G.S. 14-196.3 prohibits “cyberstalking,” which the statute generally defines to mean using electronic communications to threaten, extort, make an abusive or embarrassing false statement about, or repeatedly harass another person. As Jessie noted in this prior post, cyberstalking has become a frequently charged offense. It can be committed by text message, email, Facebook, and other means.
I’ve been asked several times recently whether the so-called 48 hour rule, set forth in G.S. 15A-534.1, applies to cyberstalking. That statute provides that for certain domestic violence crimes, bond must normally be set by a judge rather than a magistrate. The statute allows a defendant to be held for up to 48 hours if a judge is not immediately available. I’ve previously written about the 48 hour rule here.
The 48 hour rule applies to “all cases in which the defendant is charged with assault on, stalking, communicating a threat to, or committing [certain felonies] upon a spouse or former spouse or a person with whom the defendant lives or has lived as if married, with domestic criminal trespass, or with violation of [a DVPO].”
Does the statute’s reference to “stalking” include cyberstalking? I don’t think so, for two reasons.
- First, although the 48 hour rule has been around since 1995, S.L. 1995-527, “stalking” was only added to the statute in 2007, S.L. 2007-14. Both the original stalking statute, G.S. 14-277 (enacted by S.L. 2001-518), and the cyberstalking statute (enacted by S.L. 2000-125) existed at that time. The General Assembly’s decision to add the term “stalking” but not the term “cyberstalking” to G.S. 15A-534.1 may have been a deliberate choice. To the extent that the statutory language is ambiguous, the rule of lenity suggests that the term “stalking” should be strictly construed not to include cyberstalking.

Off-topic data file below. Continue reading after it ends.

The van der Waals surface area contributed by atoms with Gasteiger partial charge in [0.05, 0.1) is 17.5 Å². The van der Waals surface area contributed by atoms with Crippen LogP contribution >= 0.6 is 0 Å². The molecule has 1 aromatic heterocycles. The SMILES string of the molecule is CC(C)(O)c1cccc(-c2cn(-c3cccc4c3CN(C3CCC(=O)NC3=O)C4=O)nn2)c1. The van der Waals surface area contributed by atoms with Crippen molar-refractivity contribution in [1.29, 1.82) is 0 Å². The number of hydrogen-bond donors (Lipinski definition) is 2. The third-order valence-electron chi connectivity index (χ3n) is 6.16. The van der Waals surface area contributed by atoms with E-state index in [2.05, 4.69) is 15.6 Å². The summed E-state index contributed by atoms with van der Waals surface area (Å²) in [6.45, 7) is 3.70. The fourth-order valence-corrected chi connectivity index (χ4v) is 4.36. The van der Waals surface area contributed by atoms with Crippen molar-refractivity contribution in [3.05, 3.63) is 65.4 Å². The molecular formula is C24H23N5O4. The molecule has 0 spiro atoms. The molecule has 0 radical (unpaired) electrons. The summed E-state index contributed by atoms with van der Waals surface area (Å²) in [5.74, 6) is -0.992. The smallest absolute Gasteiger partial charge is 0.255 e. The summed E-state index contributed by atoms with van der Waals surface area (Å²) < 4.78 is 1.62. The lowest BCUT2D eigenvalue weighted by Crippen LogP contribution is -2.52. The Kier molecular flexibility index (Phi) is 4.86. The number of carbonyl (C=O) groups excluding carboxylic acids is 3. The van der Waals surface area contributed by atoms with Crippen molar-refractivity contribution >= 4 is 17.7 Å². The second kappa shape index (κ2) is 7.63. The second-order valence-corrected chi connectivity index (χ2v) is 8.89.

- Second, the cyberstalking statute is clearly patterned on the harassing phone calls statute, G.S. 14-196, not on the “regular” stalking statute, and the General Assembly chose not to include harassing phone calls in the 48 hour law.
Based on the foregoing, I don’t think that the 48 hour rule generally applies to cyberstalking charges. However, there’s one possible limited exception. The cyberstalking statute encompasses certain threatening communications. One could argue that the 48 hour rule should apply to cases of cyberstalking that involve threats based on the provision in G.S. 15A-534.1 regarding “communicating a threat.” (The same argument could be made for harassing phone calls that involve threats.)
I’ve always thought of the reference in G.S. 15A-534.1 to communicating threats to mean simply that the 48 hour rule applies to charges under G.S. 14-277.1, the communicating threats statute. And I’ve always thought of the 48 hour rule as binary – either it applies to all the charges under a certain statute or it doesn’t apply to that statute at all. But I can see a contrary argument, and I don’t think that there’s a case that squarely addresses the issue.
I’d be interested in feedback about whether, in practice, the 48 hour rule is ever being applied to harassing phone calls or to cyberstalking. But the issue may not arise very often, because in most cases, a phone call or an electronic communication that includes a threat would likely be charged under G.S. 14-277.1, a Class 1 misdemeanor to which the 48 hour rule clearly does apply, instead of or in addition to being charged as a harassing phone call or cyberstalking (both Class 2 misdemeanors).
It is also worth noting that some conduct that violates the cyberstalking statute will also violate the current “normal” stalking statute, G.S. 14-277.3A, to which the 48 hour rule also clearly applies.